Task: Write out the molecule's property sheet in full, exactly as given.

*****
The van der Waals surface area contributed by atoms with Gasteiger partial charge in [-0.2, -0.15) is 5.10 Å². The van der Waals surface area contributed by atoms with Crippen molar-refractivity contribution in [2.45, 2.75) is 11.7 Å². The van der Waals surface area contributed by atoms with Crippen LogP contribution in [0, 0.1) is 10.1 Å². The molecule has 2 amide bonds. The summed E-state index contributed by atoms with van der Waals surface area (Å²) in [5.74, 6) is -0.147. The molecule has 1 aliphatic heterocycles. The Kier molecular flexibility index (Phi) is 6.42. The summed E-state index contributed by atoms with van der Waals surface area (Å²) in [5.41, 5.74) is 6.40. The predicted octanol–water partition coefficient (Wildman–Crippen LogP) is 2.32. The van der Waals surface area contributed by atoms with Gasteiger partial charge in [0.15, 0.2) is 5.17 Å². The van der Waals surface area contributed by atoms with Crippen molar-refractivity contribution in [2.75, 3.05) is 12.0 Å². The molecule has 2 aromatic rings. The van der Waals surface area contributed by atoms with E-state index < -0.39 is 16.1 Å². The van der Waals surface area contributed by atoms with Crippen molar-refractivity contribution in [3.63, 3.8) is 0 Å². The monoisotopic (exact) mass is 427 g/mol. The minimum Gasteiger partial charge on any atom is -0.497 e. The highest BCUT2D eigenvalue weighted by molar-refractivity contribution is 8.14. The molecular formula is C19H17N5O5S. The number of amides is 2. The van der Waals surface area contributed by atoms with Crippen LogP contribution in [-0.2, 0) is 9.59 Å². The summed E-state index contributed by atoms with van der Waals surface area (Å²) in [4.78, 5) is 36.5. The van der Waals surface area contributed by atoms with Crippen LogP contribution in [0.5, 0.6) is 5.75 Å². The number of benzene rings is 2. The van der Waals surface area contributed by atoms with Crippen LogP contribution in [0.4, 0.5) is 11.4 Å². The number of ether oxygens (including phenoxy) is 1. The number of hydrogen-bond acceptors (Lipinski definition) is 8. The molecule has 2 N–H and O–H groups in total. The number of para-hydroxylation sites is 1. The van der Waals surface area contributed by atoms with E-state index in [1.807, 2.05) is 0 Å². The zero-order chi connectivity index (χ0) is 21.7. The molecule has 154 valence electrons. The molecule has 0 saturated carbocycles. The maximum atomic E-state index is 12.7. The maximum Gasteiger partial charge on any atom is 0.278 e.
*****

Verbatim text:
The van der Waals surface area contributed by atoms with Gasteiger partial charge in [-0.2, -0.15) is 5.10 Å². The van der Waals surface area contributed by atoms with Crippen molar-refractivity contribution in [2.45, 2.75) is 11.7 Å². The van der Waals surface area contributed by atoms with Crippen LogP contribution in [0, 0.1) is 10.1 Å². The molecule has 2 amide bonds. The summed E-state index contributed by atoms with van der Waals surface area (Å²) in [5.74, 6) is -0.147. The molecule has 1 aliphatic heterocycles. The Kier molecular flexibility index (Phi) is 6.42. The summed E-state index contributed by atoms with van der Waals surface area (Å²) in [5.41, 5.74) is 6.40. The predicted octanol–water partition coefficient (Wildman–Crippen LogP) is 2.32. The van der Waals surface area contributed by atoms with Gasteiger partial charge in [0.15, 0.2) is 5.17 Å². The van der Waals surface area contributed by atoms with Crippen molar-refractivity contribution in [2.75, 3.05) is 12.0 Å². The molecule has 2 aromatic rings. The van der Waals surface area contributed by atoms with E-state index < -0.39 is 16.1 Å². The van der Waals surface area contributed by atoms with Crippen molar-refractivity contribution in [3.63, 3.8) is 0 Å². The monoisotopic (exact) mass is 427 g/mol. The minimum Gasteiger partial charge on any atom is -0.497 e. The highest BCUT2D eigenvalue weighted by molar-refractivity contribution is 8.14. The molecular formula is C19H17N5O5S. The number of amides is 2. The van der Waals surface area contributed by atoms with Crippen LogP contribution in [-0.2, 0) is 9.59 Å². The summed E-state index contributed by atoms with van der Waals surface area (Å²) in [4.78, 5) is 36.5. The van der Waals surface area contributed by atoms with Crippen LogP contribution in [0.5, 0.6) is 5.75 Å². The number of benzene rings is 2. The van der Waals surface area contributed by atoms with Crippen LogP contribution in [0.4, 0.5) is 11.4 Å². The number of ether oxygens (including phenoxy) is 1. The number of hydrogen-bond acceptors (Lipinski definition) is 8. The molecule has 2 N–H and O–H groups in total. The number of para-hydroxylation sites is 1. The van der Waals surface area contributed by atoms with E-state index in [1.807, 2.05) is 0 Å². The zero-order chi connectivity index (χ0) is 21.7. The molecule has 154 valence electrons. The molecule has 0 saturated carbocycles. The maximum atomic E-state index is 12.7. The maximum Gasteiger partial charge on any atom is 0.278 e.